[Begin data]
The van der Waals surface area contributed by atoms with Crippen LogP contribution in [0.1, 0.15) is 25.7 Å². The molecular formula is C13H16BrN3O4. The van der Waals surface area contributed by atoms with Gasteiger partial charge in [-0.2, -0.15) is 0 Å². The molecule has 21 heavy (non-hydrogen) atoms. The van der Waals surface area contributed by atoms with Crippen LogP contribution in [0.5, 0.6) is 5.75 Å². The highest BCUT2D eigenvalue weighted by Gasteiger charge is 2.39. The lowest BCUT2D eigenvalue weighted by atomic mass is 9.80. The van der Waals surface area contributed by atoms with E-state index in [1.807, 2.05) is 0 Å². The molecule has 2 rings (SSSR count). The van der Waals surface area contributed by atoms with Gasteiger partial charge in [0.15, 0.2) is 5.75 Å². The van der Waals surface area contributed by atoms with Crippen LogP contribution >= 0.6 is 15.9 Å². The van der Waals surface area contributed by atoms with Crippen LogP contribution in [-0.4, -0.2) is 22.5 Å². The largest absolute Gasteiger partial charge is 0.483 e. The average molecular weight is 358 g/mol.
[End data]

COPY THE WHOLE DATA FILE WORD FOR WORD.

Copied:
The van der Waals surface area contributed by atoms with Crippen LogP contribution in [0.1, 0.15) is 25.7 Å². The molecular formula is C13H16BrN3O4. The van der Waals surface area contributed by atoms with Gasteiger partial charge in [-0.2, -0.15) is 0 Å². The molecule has 21 heavy (non-hydrogen) atoms. The van der Waals surface area contributed by atoms with Crippen LogP contribution in [0.5, 0.6) is 5.75 Å². The highest BCUT2D eigenvalue weighted by Gasteiger charge is 2.39. The lowest BCUT2D eigenvalue weighted by atomic mass is 9.80. The van der Waals surface area contributed by atoms with E-state index in [1.807, 2.05) is 0 Å². The molecule has 2 rings (SSSR count). The van der Waals surface area contributed by atoms with Gasteiger partial charge in [0.15, 0.2) is 5.75 Å². The van der Waals surface area contributed by atoms with Crippen LogP contribution >= 0.6 is 15.9 Å². The van der Waals surface area contributed by atoms with Crippen LogP contribution in [-0.4, -0.2) is 22.5 Å². The largest absolute Gasteiger partial charge is 0.483 e. The average molecular weight is 358 g/mol.